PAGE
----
Good morning, California.
“We all have our moments—there are still tears out here, eight months later.” — Denise Walden Cooper, a member of the Santa Barbara Bucket Brigade, whose members toil to find the bodies of Lydia Sutthithepa, age 2, and Jack Cantin, 17, who were killed in the Montecito landslide in January.
Beach access, north and south
Martins Beach, near Half Moon Bay.
Silicon Valley venture capitalist Vinod Khosla lost his long-running battle to restrict access to Martins Beach on Monday, as the U.S. Supreme Court refused to hear his appeal.
Background: California voters in 1972 approved an initiative ensuring public access to beaches. In 2008, Khosla, a billionaire known for his environmentalist stands, bought 89 acres above Martins Beach in San Mateo County.
- He locked the gate to the access road in 2009, prompting a court challenge. After losing in state courts, he pressed an appeal to the U.S. Supreme Court.
A seemingly small issue: Khosla contended the California Coastal Commission could not require that he obtain a permit before padlocking the gate. Property rights and beach access advocates alike saw Khosla’s challenge as one that could have unraveled California’s Coastal Act.
Without comment, the eight justices declined to review the case.
- The Mercury News quoted Khosla as saying he’d apply for the permit, but also might sue.
Burlingame attorney Joe Cotchett, representing the Surfrider Foundation, which sued to gain access: “Beaches are public in California, and the immensely wealthy must comply with the Coastal Act just like everyone else.”
Addendum: Gov. Jerry Brown vetoed legislation Sunday night that could have forced access to 8.5 miles of the coast at Hollister Ranch in Santa Barbara County, an issue that dates to his first years as governor.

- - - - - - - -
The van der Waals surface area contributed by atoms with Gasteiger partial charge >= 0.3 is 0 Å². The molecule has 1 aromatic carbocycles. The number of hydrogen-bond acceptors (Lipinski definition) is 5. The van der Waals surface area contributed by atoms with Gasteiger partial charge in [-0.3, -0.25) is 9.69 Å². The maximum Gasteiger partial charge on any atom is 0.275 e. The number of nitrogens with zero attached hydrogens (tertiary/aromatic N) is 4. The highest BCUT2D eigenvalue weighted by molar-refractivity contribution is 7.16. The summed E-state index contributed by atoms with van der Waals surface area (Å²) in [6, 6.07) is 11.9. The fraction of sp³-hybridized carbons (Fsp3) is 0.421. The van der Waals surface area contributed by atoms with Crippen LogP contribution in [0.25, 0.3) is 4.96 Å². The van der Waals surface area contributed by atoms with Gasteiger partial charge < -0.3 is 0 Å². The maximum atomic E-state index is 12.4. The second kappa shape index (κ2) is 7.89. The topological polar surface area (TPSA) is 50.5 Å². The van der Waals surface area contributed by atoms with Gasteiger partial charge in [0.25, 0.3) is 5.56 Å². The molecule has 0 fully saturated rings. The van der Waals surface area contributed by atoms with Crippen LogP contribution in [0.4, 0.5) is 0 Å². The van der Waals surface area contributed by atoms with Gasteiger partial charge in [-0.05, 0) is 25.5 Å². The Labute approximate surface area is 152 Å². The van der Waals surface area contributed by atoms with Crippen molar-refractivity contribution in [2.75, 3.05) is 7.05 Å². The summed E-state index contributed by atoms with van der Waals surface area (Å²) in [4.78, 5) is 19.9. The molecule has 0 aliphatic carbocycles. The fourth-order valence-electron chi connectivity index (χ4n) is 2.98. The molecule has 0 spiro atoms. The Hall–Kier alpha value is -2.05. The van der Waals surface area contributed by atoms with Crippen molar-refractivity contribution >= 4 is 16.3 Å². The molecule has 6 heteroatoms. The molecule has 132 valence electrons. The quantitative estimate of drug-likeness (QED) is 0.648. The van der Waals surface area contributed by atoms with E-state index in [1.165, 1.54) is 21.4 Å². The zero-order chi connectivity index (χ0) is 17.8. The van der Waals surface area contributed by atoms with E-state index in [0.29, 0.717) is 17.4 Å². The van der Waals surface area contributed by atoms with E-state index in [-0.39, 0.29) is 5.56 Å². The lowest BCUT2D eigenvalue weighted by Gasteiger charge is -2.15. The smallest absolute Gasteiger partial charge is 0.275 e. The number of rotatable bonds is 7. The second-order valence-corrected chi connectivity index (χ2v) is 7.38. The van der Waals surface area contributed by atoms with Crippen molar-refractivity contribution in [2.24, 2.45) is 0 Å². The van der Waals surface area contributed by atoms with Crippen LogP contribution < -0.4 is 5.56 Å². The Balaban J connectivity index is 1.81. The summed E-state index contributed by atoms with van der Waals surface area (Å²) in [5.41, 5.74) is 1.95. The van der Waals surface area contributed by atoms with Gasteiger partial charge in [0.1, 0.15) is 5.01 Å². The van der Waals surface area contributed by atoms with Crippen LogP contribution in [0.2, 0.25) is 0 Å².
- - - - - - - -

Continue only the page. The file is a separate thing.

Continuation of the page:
- The governor’s veto message urged state agencies to develop “a sensible and fiscally responsible” solution to the issue, one of the more emotional ones in California law.
It's time to make behavioral health solutions a top priority in California.
What’s left on Brown’s plate
Now that Gov. Jerry Brown is done signing 1,016 bills and vetoing 201, one major task remains before his time in office ends:
Remind me: Brown has placed three justices on the seven-member court in his second stint as governor.
- But he has left one vacancy, that of Supreme Court Justice Kathryn Werdegar, unfilled for more than a year.
- The delay has led to much speculation, including that he wanted to wait until after Aug. 31 to ensure the final justice would not face voters in 2018, but rather in 2022. His aides call that theory bunk.
So what’s the timing? Brown’s spokesman said he keep us posted.
Whomever Brown selects, confirmation by the three-member commission that confirms justices will be much smoother than what’s happening in Washington, D.C.
Political factors: For the five weeks, Brown will be deeply involved in protecting the gasoline tax he pushed for last year and defeating Proposition 6, the initiative on the November ballot to repeal that tax.
Strategic. Persuasive. Effective. Working at the intersection of business, politics and policy.
A union un-endorses a Democrat
Orange County GOP Rep. Mimi Walters and Democratic challenger Katie Porter.